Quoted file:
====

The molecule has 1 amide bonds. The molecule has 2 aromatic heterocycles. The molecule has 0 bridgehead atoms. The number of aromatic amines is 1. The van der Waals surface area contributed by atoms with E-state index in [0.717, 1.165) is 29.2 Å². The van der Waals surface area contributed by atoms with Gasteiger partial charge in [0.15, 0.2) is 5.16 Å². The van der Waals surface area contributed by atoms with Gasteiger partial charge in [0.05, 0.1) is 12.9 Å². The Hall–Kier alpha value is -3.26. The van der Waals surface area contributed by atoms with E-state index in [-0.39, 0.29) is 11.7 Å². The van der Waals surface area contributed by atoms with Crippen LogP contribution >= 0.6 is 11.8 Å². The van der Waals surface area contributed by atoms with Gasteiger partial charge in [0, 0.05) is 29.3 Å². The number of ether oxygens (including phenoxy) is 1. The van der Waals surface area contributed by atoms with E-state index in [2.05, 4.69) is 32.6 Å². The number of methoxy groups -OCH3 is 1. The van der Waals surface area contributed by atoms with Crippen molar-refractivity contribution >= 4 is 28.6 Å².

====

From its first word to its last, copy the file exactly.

The molecule has 1 amide bonds. The molecule has 2 aromatic heterocycles. The molecule has 0 bridgehead atoms. The number of aromatic amines is 1. The van der Waals surface area contributed by atoms with E-state index in [0.717, 1.165) is 29.2 Å². The van der Waals surface area contributed by atoms with Gasteiger partial charge in [0.15, 0.2) is 5.16 Å². The van der Waals surface area contributed by atoms with Gasteiger partial charge in [0.05, 0.1) is 12.9 Å². The Hall–Kier alpha value is -3.26. The van der Waals surface area contributed by atoms with E-state index in [-0.39, 0.29) is 11.7 Å². The van der Waals surface area contributed by atoms with Crippen LogP contribution >= 0.6 is 11.8 Å². The van der Waals surface area contributed by atoms with Gasteiger partial charge in [0, 0.05) is 29.3 Å². The number of ether oxygens (including phenoxy) is 1. The van der Waals surface area contributed by atoms with E-state index in [2.05, 4.69) is 32.6 Å². The number of methoxy groups -OCH3 is 1. The van der Waals surface area contributed by atoms with Crippen molar-refractivity contribution >= 4 is 28.6 Å².